Note that many of the features in FIG. 1 correspond to similar features in prior art memory controller 400 in FIG. 4. For example, the read queue 120, write queue 130, command formatting logic 140, read command 150, write command 160, memory command interface 170, and read fast path 180 could be the same as the corresponding features 420, 430, 440, 450, 460, 470 and 480, respectively, shown in FIG. 4. Note, however, that is equally within the scope of the preferred embodiments for each of the items 120-180 to have different or additional functions when compared with the prior art items 420-480.
The scrub controller 110 includes the logic to perform scrub cycles when needed (e.g., at periodic intervals), typically during times when other memory accesses are not pending. Instead of having a single interface to the write queue as in the prior art (shown in FIG. 4), the scrub controller 110 of the preferred embodiments has a read interface for writing to the read queue 120 and a write interface for writing to the write queue 130. The memory controller 100 then implements a protocol in internal logic that assures that processor read cycles are not delayed during a scrub cycle. The internal logic is represented by method 200 in FIG. 2, which represents a method in accordance with the preferred embodiments for the memory controller 100 to perform a scrub cycle. Method 200 begins when a scrub cycle is needed (step 202). The scrub controller issues a scrub write command for a cacheline to the write queue (step 210). If there are other writes in the write queue for the same cacheline (step 212=YES), method 200 waits until all other writes to the same cacheline have been executed (step 214). At this point, there are no other writes in the write queue for the same cacheline (step 212=NO). If the write queue is full (step 216=YES), method 200 waits until the write queue is not full (step 218). Once the write queue is not full (step 216=NO), a scrub write command is loaded into the write queue with a specified data dependency on a scrub read command that has not yet been issued (step 220). This data dependency is a feature that is already available in known memory controllers. A latch with an output NeedDDone (need data done) is provided in prior art memory controllers to indicate when data for a pending read is not yet in the memory controller's central data buffer. Once the data is read into the central data buffer, the NeedDDone latch is cleared to indicate that the data dependency has been satisfied. The preferred embodiments recognize that the presence of the NeedDDone signal allows implementing a scrub cycle in a way that does not use explicit atomic operations, such as the read-correct-write cycle shown in the prior art memory controller of FIG. 4.
Once the scrub write is written to the write queue in step 220, the memory controller 100 assures that subsequent writes to the same cacheline are not executed before the scrub write (step 230). The memory controller 100 also assures that subsequent writes to different cachelines may be processed before the scrub write is processed (step 240) because the scrub write does not affect the other pending writes to different cachelines. The scrub controller 110 then issues a scrub read command for the cacheline (step 250). The scrub read command is issued to the read queue 120 or to the read fast path (bypass) 180 (step 260). Once the data has been read by the scrub read command, the data is processed to correct all single-bit and single-symbol errors (step 270), and the processed data is written to the central data buffer. With the processed data now in the central data buffer, the data dependency for the scrub write in step 220 has now been met, so a signal is generated that the pending scrub write operation may proceed (step 280). In the preferred embodiments, this is accomplished by the NeedDDone latch being cleared once the data for the cacheline is written to the central data buffer. Because the data dependency has been met, the scrub write may now be performed (step 290).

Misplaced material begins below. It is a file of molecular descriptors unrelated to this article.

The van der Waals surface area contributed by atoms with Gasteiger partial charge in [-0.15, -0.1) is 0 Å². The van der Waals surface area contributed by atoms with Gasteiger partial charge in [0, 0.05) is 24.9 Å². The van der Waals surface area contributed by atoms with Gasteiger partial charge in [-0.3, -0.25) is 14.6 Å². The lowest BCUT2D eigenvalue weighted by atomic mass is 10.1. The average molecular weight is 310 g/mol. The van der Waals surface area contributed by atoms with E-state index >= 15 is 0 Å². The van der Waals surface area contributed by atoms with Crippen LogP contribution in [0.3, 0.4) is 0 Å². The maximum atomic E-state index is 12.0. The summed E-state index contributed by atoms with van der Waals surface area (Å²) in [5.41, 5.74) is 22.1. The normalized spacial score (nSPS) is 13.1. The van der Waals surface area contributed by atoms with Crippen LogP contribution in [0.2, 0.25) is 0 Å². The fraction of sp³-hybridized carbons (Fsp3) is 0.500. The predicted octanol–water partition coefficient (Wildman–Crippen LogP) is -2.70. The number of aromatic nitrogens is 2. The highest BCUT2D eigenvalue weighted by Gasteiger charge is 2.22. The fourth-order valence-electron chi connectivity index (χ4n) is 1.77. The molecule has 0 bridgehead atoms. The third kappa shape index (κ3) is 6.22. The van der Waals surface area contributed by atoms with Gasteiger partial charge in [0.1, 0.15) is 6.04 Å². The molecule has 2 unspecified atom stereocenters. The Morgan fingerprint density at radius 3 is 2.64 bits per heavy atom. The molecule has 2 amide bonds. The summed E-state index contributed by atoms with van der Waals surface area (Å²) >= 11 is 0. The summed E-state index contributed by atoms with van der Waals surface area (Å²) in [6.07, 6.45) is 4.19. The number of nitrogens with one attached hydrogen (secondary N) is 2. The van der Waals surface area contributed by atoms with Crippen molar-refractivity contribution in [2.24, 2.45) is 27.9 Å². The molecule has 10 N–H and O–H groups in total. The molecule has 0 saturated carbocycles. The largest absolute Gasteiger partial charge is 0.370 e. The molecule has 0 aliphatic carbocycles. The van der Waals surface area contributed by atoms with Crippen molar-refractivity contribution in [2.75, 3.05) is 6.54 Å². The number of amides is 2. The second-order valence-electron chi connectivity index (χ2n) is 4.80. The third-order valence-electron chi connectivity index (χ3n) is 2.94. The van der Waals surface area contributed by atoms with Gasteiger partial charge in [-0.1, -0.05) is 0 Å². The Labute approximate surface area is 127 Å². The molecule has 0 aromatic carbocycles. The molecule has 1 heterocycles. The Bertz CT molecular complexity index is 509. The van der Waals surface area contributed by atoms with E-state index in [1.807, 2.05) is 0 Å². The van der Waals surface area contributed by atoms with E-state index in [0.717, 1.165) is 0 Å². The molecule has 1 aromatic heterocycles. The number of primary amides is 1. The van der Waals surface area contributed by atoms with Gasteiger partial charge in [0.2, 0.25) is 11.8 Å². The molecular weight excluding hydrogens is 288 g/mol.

The timing diagram of FIG. 3 shows the difference in timing when compared with the prior art timing in FIG. 6. The first scrub read is performed at T1, and the first scrub write is performed at T2, similar to the prior art timing in FIG. 6. Similarly, the second scrub read is performed at T4, the second scrub write is performed at T5, the third scrub read is performed at T7. Note that the burst of processor reads occurs just after T7, as it did in the prior art timing diagram of FIG. 6. These reads are given priority over any pending scrub write cycles. As a result, the burst of processor reads in period T7-T11 are processed without delay. Once the burst of processor reads is complete at T11, the scrub write can be performed at T12. The preferred embodiments thus allow processor reads to interrupt a pending scrub cycle to improve system performance, while still assuring data integrity during the scrub cycle. The result is that no explicit atomic operations are used by the scrub controller that could possibly delay pending processor reads. Because processor reads are allowed to interrupt a pending scrub cycle, and are not delayed by an explicit read-correct-write cycle, system performance is improved.
One skilled in the art will appreciate that many variations are possible within the scope of the present invention. Thus, while the invention has been particularly shown and described with reference to preferred embodiments thereof, it will be understood by those skilled in the art that these and other changes in form and details may be made therein without departing from the spirit and scope of the invention. For example, while the preferred embodiments are discussed herein with particular regard to DRAMs, the memory controller and methods of the preferred embodiments may be applied to any semiconductor memory that might be susceptible to soft errors.